Viola papilionacea Pursh - Rydberg - Common Violet

Viola papilionacea plant

Family - Violaceae

Stems - A stout, thick, elongated caudex.

Leaves - Alternate, arising from ground level. Petioles to 12cm long, glabrous or with some pubescence near base of blade, with single vertical groove running the length of the petiole. Blade to +4cm broad, +3.5cm long, cordate at base, crenate to serrate, glabrous. Lower leaves typically reniform. Upper leaves with a pointed apex, ovate to deltoid.

Viola papilionacea leaves

Inflorescence - Single flowers arising from the base of plant. Peduncles glabrous, to +15cm long, curved at apex, with a pair of small bracts about in the middle of the peduncle. In early spring the flowers much exceed the leaves. Later, the leaves exceed the flowers.

Flowers - Corolla variable in color from deep violet to white and nearly all shades between, to 4cm broad and long, zygomorphic. Petals 5. Lateral petals bearded near "throat" of corolla. Lower petal saccate at base, with dark striping and fading to a dull yellow at base. Stamens 5, connate around ovary, two lowest with nectaries. Style deltoid at apex. Sepals 5, 8-9mm long, 3-4mm broad, lanceolate to linear, green with lighter margins, entire, glabrous or with a few hairs at base, rounded at base. auricles 1-2mm long.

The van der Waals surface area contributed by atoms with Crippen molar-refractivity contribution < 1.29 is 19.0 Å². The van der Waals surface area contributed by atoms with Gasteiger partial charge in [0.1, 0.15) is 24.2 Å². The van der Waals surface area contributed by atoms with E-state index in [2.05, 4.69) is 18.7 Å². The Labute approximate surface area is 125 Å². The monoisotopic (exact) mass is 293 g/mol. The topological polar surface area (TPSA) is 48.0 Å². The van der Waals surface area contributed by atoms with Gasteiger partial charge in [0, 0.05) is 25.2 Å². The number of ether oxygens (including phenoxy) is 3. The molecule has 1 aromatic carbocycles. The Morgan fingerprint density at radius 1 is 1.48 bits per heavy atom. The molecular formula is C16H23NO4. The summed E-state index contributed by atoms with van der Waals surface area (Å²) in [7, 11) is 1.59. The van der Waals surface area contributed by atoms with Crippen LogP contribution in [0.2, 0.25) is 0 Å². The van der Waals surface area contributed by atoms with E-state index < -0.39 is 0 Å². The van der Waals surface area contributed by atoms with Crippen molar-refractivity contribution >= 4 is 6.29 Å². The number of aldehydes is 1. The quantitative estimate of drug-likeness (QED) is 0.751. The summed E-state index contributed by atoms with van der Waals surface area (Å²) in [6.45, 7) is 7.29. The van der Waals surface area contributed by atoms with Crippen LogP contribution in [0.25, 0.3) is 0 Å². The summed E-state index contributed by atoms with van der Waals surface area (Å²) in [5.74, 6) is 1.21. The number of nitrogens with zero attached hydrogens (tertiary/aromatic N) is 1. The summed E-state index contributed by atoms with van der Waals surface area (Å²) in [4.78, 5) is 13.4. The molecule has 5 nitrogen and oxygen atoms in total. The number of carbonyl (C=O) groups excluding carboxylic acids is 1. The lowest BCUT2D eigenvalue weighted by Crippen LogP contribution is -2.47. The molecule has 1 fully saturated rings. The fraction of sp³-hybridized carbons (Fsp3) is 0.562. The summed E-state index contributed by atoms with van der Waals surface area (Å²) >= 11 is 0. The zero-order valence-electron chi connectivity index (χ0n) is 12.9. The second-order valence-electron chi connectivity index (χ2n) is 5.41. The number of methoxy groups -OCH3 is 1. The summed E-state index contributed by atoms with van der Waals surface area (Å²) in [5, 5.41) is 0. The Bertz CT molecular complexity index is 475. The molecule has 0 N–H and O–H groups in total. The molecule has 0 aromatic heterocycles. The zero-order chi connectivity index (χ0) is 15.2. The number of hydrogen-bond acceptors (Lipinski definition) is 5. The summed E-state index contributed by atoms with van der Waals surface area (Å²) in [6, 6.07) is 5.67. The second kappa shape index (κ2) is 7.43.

Viola papilionacea flower

Viola papilionacea calyxCalyx.

Fruit - Capsule to +1cm long, 5-6mm in diameter, slightly 3-angled with angles greatly rounded, glabrous. Seeds numerous. Placentation parietal.

Flowering - March - June and sometimes again around October - November.

Habitat - Waste ground, fields, meadows, low woods, ditches, roadsides, railroads.

Origin - Native to U.S.

Other info. - This is a VERY variable plant. The flowers have a wide range of colors and the leaves can be many different shapes and sizes. The flowers can be nearly any color from pure white to deep purple.
Below are a couple of color forms:

Viola papilionacea flower

Viola papilionacea flower

Viola papilionacea mottled flower

The taxonomy of the plant is questionable and some authors place the plant as a variety of V. sororia Willd.
V. pranticola Greene is another synonym.
The difficulty in placing this taxa comes from the plants variable nature and the fact that it hybridizes with at least four other species of Viola.
The plant also produces cleistogamus flowers.

Photographs taken in the Mark Twain National Forest, Taney County, MO., 4-10-01, and in Brown Summit, NC., 4-4-03.


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